Restless by William Boyd is a fascinating novel that exposes the British Security Coordination (BSC), an extensive British covert spy operation aimed at persuading the US to enter World War II. However, this engrossing spy intrigue is hamstrung by non sequitur characters and over-reaching thematic metaphors.
Restless takes place in two time lines: the mid-1970s and early 1940s. The reader joins Ruth Gilmartin as she discovers the mysterious and heretofore unknown past of her mother – Eva Delectorskaya.
The chapters that chronicle Eva’s indoctrination and participation in the BSC are absorbing and suspenseful. Unfortunately, the chapters that follow Ruth’s daily life wind up a disappointment. Her world is populated with a number of characters and plot lines that never connect to the rest of the story. At the end of the novel I simply regarded these passages as unwanted filler. Instead, I wanted three more detailed chapters on Eva and her relationship with Lucas Romer, her BSC mentor.
The activities of BSC agents, the cat and mouse tactics, are what drive Restless. The concept behind the BSC was to use the media to actively bring the US into WWII. The BSC did this by surreptitiously planting fake stories that pointed at Nazi aggression or expansion past Europe. The BSC was an extensive spy network dedicated to information and spin!
Information wasn’t neutral … if it was believed or even half believed, then everything began subtly to change as a result – the ripple effect could have consequences no one could foresee.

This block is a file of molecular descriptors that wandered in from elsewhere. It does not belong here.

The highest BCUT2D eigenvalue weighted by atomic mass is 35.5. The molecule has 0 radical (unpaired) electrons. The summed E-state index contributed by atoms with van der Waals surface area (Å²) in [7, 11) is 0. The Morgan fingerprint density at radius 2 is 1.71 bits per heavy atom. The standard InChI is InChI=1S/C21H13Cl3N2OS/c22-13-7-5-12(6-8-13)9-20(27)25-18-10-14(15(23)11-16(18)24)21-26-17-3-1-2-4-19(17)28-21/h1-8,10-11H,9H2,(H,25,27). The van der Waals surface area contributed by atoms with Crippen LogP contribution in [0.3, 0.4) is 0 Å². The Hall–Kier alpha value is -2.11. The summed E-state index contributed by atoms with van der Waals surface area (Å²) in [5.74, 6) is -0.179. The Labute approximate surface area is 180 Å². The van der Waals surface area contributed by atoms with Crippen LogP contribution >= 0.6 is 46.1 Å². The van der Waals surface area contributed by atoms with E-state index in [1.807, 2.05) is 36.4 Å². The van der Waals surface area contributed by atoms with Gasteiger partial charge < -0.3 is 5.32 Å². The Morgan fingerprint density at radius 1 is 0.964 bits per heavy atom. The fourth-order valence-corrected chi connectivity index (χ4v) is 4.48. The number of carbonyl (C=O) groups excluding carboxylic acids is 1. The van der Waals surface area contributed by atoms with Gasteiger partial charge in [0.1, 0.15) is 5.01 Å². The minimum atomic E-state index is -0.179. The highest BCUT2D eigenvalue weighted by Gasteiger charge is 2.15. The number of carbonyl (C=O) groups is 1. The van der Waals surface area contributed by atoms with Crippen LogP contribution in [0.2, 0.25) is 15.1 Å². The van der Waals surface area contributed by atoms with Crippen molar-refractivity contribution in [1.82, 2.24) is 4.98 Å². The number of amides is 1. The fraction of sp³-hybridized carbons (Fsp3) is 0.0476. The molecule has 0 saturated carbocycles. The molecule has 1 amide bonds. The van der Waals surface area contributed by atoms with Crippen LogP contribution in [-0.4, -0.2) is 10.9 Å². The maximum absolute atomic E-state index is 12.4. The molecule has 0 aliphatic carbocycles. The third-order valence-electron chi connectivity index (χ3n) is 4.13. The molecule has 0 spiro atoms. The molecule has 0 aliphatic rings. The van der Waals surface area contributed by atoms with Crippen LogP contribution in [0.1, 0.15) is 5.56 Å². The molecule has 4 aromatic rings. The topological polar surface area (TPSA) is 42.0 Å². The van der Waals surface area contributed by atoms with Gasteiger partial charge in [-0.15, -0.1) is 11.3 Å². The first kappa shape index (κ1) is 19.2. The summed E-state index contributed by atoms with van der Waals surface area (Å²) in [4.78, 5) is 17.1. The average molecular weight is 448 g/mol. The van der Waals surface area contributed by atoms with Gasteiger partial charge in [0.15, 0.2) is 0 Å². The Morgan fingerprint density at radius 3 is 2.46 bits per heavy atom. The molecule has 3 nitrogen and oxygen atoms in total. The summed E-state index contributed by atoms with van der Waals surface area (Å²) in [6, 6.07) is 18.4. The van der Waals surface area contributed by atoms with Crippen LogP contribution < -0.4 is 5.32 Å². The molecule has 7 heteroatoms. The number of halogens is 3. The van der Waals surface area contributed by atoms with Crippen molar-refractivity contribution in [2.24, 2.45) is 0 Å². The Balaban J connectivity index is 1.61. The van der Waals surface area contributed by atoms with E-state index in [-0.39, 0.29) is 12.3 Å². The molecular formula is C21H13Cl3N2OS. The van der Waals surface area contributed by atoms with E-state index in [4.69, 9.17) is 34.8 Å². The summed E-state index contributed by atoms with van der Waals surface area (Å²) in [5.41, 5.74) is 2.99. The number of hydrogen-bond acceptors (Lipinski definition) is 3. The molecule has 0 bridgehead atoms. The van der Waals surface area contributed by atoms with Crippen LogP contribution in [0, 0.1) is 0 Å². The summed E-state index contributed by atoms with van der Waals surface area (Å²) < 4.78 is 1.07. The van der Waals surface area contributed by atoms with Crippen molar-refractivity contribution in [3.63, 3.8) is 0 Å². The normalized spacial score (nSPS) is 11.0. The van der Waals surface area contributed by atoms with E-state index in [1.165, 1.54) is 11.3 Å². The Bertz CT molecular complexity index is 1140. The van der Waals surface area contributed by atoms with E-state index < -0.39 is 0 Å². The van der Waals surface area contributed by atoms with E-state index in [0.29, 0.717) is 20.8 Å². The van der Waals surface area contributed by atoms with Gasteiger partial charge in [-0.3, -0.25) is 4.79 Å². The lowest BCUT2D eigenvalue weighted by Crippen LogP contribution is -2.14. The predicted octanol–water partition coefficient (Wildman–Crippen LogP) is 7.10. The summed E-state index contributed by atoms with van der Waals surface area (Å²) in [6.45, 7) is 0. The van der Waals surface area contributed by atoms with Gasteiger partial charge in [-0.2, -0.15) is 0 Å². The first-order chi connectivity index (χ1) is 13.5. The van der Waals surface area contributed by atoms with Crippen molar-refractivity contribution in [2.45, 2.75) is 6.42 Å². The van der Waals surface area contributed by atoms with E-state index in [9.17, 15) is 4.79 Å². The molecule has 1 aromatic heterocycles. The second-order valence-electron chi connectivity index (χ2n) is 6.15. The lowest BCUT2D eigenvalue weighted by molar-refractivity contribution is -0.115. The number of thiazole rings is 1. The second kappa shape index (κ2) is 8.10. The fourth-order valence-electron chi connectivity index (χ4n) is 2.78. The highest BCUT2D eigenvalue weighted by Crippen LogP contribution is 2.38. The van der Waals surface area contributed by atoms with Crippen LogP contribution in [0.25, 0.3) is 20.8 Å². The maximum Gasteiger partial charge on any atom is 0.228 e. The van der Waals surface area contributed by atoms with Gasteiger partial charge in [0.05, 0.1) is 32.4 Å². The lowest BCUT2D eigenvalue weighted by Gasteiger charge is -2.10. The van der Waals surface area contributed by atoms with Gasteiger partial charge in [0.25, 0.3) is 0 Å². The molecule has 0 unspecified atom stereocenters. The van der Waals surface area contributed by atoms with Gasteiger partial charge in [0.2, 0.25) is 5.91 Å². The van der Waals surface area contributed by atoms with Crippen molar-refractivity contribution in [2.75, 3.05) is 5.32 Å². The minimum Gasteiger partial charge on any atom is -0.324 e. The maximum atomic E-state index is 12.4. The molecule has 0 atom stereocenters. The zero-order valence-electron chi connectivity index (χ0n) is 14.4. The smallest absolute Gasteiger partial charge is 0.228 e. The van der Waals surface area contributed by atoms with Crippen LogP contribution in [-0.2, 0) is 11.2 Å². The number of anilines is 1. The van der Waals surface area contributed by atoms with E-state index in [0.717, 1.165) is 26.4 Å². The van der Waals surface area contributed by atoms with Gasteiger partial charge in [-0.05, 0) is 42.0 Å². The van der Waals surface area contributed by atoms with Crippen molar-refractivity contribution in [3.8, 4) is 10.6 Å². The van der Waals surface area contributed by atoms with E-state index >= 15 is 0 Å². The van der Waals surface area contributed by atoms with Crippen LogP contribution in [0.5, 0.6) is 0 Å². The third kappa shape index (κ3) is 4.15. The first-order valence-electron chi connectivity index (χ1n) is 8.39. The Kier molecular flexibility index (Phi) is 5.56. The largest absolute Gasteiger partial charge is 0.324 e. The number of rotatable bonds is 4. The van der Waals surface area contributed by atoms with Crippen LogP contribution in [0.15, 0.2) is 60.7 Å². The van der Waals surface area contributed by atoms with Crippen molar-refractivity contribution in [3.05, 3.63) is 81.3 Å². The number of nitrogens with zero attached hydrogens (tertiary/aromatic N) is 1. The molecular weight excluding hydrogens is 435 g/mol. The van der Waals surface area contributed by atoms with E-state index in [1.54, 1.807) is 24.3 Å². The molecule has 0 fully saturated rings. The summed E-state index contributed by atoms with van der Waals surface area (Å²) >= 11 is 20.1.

In today’s information rich society, particularly in an election year, this theme resonates strongly. The fact that it was taking place 60 years ago is both interesting and frightening given what could be accomplished today.
The other downfall of Restless is Boyd’s seeming need to make the novel about more than just the personal stories that reveal the BSC. Does anyone really know another person? Are we all waiting for the proverbial other shoe (aka death) to drop? These themes and metaphors are a stretch and, frankly, detracted from my enjoyment of the taut spy thriller that was at the core of Restless.
Last but not least, there was no acknowledgment or afterword that told me what parts of the novel were based on fact. Instead I had to search the Internet to find … a fantastic piece Boyd did in The Guardian titled The Secret Persuaders. If only Boyd had used more of this material in Restless!
I’m being hard on Boyd because Restless was good but had the potential to be great. Ladies, don’t be scared away by the idea that this is a nuts and bolts spy story. It isn’t. The main characters are strong women embroiled in a great and sometimes romantic intrigue. Both my wife and I enjoyed Restless by William Boyd, with reservations, and recommend it as good summer reading.